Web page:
Small businesses dominate the number of overall businesses in the United States albeit the power of large organizations. As small businesses continue to inundate the American landscape, small business leaders are faced with growing challenges stemmed from a challenging economy. Oftentimes people draw upon small businesses as a means for supplemental income, while many small business owners rely on their small business sustainability and success as primary source of income. IQ and technical expertise are necessary, yet attention to the importance of critical factors of emotional intelligence, such as self-awareness, self-management, and motivation are often neglected factors needed to sustain a small business in San Diego County especially during economic or emotional uncertainty. The purpose of this qualitative phenomenological research study is to explore the perceptions and lived experiences of emotional intelligence and the effects of stress on small business leaders. The study used a modified van Kaam method by Moustakas (1994) with semi structured digitally recorded and transcribed interviews of small business owners within San Diego County using NVivo Software. Studies are available on varying aspects of small businesses and emotional intelligence. This study investigated whether economic and emotional stress affects small business leaders in San Diego County. The six vigorous themes that emerged from the interviews with the small business leaders were perception of emotional intelligence, practicing self-control, helping employees practice self-control, motivating employees, behavioral changes, and general stress.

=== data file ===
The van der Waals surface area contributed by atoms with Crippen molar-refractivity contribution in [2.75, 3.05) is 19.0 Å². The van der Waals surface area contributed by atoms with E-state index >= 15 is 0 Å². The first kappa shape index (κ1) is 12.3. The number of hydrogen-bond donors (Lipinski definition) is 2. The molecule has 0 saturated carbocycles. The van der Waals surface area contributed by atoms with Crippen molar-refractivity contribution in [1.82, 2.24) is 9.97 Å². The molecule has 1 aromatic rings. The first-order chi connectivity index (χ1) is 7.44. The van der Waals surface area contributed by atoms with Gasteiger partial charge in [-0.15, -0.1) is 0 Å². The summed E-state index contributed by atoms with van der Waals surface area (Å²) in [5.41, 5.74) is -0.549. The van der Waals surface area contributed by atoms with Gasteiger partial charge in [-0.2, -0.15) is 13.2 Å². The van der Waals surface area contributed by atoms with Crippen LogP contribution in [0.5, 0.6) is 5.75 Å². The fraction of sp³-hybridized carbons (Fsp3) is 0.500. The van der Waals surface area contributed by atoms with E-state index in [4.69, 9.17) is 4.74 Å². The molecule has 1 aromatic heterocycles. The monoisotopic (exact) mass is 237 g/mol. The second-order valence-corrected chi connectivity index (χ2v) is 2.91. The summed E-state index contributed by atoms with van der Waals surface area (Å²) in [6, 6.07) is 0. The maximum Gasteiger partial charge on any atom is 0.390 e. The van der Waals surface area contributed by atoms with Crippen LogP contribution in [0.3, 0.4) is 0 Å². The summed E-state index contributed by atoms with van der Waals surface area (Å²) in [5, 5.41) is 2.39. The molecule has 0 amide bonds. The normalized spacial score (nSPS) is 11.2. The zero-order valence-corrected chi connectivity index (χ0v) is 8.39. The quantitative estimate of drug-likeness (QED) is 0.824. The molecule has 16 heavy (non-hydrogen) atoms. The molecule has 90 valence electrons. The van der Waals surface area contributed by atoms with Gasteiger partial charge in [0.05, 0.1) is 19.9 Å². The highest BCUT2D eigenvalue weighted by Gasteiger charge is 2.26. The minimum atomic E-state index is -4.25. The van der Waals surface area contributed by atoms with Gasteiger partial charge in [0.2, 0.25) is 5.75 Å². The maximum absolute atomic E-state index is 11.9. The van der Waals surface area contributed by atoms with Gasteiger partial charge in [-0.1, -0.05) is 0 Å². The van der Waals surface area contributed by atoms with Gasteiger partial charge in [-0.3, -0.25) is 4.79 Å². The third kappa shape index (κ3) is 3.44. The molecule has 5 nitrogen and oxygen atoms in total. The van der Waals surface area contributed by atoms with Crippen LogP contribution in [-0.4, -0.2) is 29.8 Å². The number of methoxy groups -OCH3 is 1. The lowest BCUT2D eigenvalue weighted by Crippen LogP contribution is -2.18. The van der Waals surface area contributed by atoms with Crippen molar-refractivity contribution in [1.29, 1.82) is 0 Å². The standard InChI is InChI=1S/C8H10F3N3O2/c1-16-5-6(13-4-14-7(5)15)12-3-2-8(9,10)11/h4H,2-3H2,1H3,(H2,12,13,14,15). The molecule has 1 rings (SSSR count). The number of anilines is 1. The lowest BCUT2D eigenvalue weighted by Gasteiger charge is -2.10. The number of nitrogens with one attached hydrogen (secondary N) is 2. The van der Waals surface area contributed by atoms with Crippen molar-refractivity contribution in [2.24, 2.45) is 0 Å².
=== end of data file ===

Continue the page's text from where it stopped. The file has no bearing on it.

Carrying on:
|Advisor:||Williams, Lloyd C.|
|School:||University of Phoenix|
|School Location:||United States -- Arizona|
|Source:||DAI-A 73/09(E), Dissertation Abstracts International|
|Subjects:||Entrepreneurship, Management, Organization Theory, Organizational behavior|
|Keywords:||Emotional intelligence, Small businesses, Stress|
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